His firm is working on five large-scale urban residential mid-rise and high-rise projects in Austin and Houston. Park Plaza Tower, an 18-story mixed-use multi­family and retail development in Austin developed by Gables Residential, is slated for construction before year-end. In addition, the Austonian, a 56-story residential tower in Austin—the tallest residential building in Texas—was recently completed by developer Benchmark Development with funding by Grupo Villar Mir. Also recently completed were the Broadway, a 21-story tower in San Antonio near the Witte Museum and the San Antonio Zoo, developed by Koontz McCombs, and Highland Tower, a 16-story residential building inside Loop 610 in Houston near Highland Village, a project of Pelican Builders Inc.

Job growth and retirement migration to Texas will continue to generate demand in the marketplace for more high-quality urban living, Ziegler says. “High-density mixed-use projects will lead the way for the next wave of urbanization across the nation and, in particular, Texas,” he predicts. “High-density microvillages have become a sustainable growth strategy for our future.”

Texas will continue to see a steady uptick of growth with a continuing emphasis on the urban living, says TBG principal Bill Odle. “While this emphasis on the urban experience, often depicted as a live/work/play lifestyle, is fueling urban development, suburban development continues to take place, although the model is changing so that suburban developments require an urban sense of place,” he says. “This is often conceived as a livable center, which serves as a mixed-use hub with live/work/play amenities.”

Highland Tower in Houston. 

Turner Construction Company’s strongest markets in Texas have been education, data centers/technology firms, court and municipal facilities, and interiors. Its projects include the expansion of Collin County Courthouse in McKinney and the South Side on Lamar project in Dallas. At South Side on Lamar, Turner converted a 1910 building known as the Sears catalog warehouse to provide 456 loft apartments and 200,000 square feet (19,000 sq m) of office and retail space for the Matthews Southwest development company. The project helped breathe life back into the neighborhood and spur additional ­development, including the 2008 conversion of the building next door into the Dallas County Community College District offices, also a Turner project.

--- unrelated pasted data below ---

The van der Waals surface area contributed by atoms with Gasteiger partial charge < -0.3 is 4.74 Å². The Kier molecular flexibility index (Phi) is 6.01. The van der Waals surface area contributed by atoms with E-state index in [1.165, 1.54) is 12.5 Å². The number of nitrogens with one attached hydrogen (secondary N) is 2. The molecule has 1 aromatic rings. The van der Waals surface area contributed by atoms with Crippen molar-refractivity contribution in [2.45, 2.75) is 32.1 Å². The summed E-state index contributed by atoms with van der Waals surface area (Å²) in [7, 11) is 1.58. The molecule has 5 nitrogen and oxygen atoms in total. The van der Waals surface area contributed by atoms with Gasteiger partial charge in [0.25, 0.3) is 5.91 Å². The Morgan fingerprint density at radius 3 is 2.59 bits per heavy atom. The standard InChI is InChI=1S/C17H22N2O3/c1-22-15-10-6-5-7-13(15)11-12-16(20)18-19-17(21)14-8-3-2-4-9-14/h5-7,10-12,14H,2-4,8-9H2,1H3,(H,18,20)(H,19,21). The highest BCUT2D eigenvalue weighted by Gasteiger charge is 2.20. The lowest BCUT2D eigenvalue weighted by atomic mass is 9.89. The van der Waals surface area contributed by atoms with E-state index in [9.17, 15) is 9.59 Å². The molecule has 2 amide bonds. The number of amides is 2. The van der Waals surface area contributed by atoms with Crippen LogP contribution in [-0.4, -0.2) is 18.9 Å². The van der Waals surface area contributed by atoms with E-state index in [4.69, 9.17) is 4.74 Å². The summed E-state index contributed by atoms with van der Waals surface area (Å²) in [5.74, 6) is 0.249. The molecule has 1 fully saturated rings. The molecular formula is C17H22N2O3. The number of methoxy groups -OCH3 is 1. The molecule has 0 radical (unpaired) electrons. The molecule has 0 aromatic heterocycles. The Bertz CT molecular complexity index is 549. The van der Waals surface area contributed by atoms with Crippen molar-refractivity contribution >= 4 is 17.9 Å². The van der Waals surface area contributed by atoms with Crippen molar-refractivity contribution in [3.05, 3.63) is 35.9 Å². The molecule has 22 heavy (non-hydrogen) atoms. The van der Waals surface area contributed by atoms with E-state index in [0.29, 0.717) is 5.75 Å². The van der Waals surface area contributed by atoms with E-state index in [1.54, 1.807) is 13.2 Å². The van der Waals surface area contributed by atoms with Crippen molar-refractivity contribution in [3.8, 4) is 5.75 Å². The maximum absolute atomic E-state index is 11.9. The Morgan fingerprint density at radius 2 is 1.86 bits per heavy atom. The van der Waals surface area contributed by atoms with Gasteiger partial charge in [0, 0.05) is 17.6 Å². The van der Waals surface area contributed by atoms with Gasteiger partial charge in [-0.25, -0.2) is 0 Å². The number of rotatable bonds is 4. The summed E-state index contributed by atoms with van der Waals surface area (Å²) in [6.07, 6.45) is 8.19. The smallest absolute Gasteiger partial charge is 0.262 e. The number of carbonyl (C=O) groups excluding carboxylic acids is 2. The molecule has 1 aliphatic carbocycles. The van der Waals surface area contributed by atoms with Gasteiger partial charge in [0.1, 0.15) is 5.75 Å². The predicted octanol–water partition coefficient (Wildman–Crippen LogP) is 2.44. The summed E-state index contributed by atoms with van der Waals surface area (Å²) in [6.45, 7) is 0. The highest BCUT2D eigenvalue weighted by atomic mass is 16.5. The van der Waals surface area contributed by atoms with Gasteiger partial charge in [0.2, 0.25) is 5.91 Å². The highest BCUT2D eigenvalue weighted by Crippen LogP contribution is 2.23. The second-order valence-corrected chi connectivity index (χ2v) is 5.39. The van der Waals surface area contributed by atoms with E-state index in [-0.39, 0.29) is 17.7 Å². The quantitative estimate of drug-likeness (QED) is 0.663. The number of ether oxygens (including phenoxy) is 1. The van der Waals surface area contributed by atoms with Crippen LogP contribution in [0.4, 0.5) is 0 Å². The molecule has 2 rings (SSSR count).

In Sugar Land outside Houston, TBG is leading the transformation of the historic Imperial Sugar refinery into a mixed-use development, while in San Antonio, the firm is developing a headquarters for Rackspace Managed Hosting, a San Antonio–based technology company.

The rise in real estate activity is being felt throughout the state. David N. Condon, an attorney with Condon Thornton Sladek Harrell LLP in Dallas, says the firm’s business has increased over the past year, particularly in leasing activity in retail shopping center and office projects. “We have been representing both landlords and tenants in filling vacancies for second-­generation tenants in existing shopping centers, and working on leases for a number of family/casual and quick-serve restaurant expansions, particularly in connection with the development of new shopping center out parcels,” he says. “We have also seen a significant uptick in office leasing over the past six months and have been working with new office tenants as well as on the expansion of existing office space.”

Condon says his firm expects business to increase over the next 12 months, along with a slow but sure recovery of Texas commercial real estate. “Specifically, we expect to see a continued acceleration in leasing of retail shopping centers and office projects,” he says.

All signs point toward continued expansion in the Lone Star State, which bodes well for the real estate industry. Companies continue to relocate to the Texas market because of its high quality of life, low cost of living, expanding economy, talented labor force, and distribution networks—all of which create a favorable business climate.